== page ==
If you’re tempted by the Barclays (LSE: BARC) share price, I can’t blame you. The stock looks deeply undervalued at current levels and seems to be one of the most hated banking stocks in the UK right now — even though profits are rising.
Earlier this week, the bank reported its highest profit for the first half of its financial year in nine years. Underlying profitability, which strips out the effects of one-off charges and other costs, hit £3.1bn. Attributable profit came in at £1bn and earnings per share for the six months were 12.6p.
Barclays’ other profitability and quality metrics improved markedly in the first half of 2019. Group return on tangible equity came in at 9.3%. Meanwhile, its Tier 1 capital ratio increased by 40 basis points to 13.4%, substantially above its base requirement. Considering its position and surging profits, management decided to increase the bank’s interim dividend by 20% year-on-year to 3p per share.
Considering all of the above, it’s not clear to me why the market continues to place such a low multiple on the Barclays share price. Indeed, at the time of writing, shares in the bank are trading at forward P/E of less than 7 and a price to tangible book value of just 0.5. Based on current City forecasts, the stock also supports a forward dividend yield of 4.9%.
Companies only really deserve to trade at a discount to book value if they’re unprofitable and losing money for shareholders, which isn’t the case with Barclays. A near double-digit return on tangible equity for the full year would make the bank one of the most profitable in Europe on this metric. Also, the bank’s earnings per share are on track to grow by around a fifth this year, assuming there are no substantial adverse developments during the second half.
That said, there’s the prospect of Brexit in the second half. A messy exit could destabilise the UK economy and, as one of the largest lenders in the UK, Barclays’ business. As we still don’t know what form Brexit will take, this is the big unknown that’s overhanging the bank and its share price.
A positive outcome
However, while a no-deal Brexit might upset the UK economy and cost Barclays some money, unless there’s a severe economic crash, I think the bank has what it takes to weather near-term economic instability. At the same time, there could be tremendous upside on offer for shareholders if a deal is agreed before the end of October.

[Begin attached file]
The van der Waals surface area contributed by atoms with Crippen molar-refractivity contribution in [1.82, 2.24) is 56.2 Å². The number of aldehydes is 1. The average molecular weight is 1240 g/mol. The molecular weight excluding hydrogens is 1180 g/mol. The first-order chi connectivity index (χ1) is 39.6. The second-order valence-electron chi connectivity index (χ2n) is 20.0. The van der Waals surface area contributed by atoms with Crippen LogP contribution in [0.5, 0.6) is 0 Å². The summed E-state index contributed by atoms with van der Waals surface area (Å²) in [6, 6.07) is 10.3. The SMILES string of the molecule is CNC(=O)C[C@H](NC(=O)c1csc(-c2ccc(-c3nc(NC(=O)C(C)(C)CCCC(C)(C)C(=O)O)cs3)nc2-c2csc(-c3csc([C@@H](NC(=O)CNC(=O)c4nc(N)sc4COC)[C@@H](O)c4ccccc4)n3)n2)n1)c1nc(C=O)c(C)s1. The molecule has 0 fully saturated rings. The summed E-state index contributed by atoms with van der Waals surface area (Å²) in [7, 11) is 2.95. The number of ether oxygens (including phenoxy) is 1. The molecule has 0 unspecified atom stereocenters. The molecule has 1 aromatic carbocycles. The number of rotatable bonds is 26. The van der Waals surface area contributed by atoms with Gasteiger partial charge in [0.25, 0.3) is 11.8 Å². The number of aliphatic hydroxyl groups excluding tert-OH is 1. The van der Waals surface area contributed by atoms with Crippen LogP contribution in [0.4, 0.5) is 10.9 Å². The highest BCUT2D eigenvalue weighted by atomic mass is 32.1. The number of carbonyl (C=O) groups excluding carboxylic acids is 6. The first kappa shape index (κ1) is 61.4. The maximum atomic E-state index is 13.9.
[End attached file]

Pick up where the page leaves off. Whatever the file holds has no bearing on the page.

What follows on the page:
Weighing up these two scenarios leads me to conclude that Brexit might not be as big an issue for the firm as the market seems to be anticipating. With this being the case, I think the Barclays share price looks undervalued at current levels and could be worth your research time if you’re looking for an undervalued bank with a market-beating dividend yield.
The Alternative Investment Market (AIM) boasts the enviable record of being the most successful growth market in the world – so it makes sense to go digging for gold there, right? Well, plenty of companies have listed there and lost…
However, one strategy for capturing capital gains is to invest in expanding firms that have already proven their mettle with rising revenues, earnings and cash inflow – and we believe we’ve identified a small-cap winner with lots of ongoing growth potential in our recently refreshed report, “A Top Small-Cap Share From The Motley Fool”.
Further still, we’re giving away this research free of charge! Click here now to obtain your copy.
Rupert Hargreaves owns no share mentioned. The Motley Fool UK has recommended Barclays. Views expressed on the companies mentioned in this article are those of the writer and therefore may differ from the official recommendations we make in our subscription services such as Share Advisor, Hidden Winners and Pro. Here at The Motley Fool we believe that considering a diverse range of insights makes us better investors.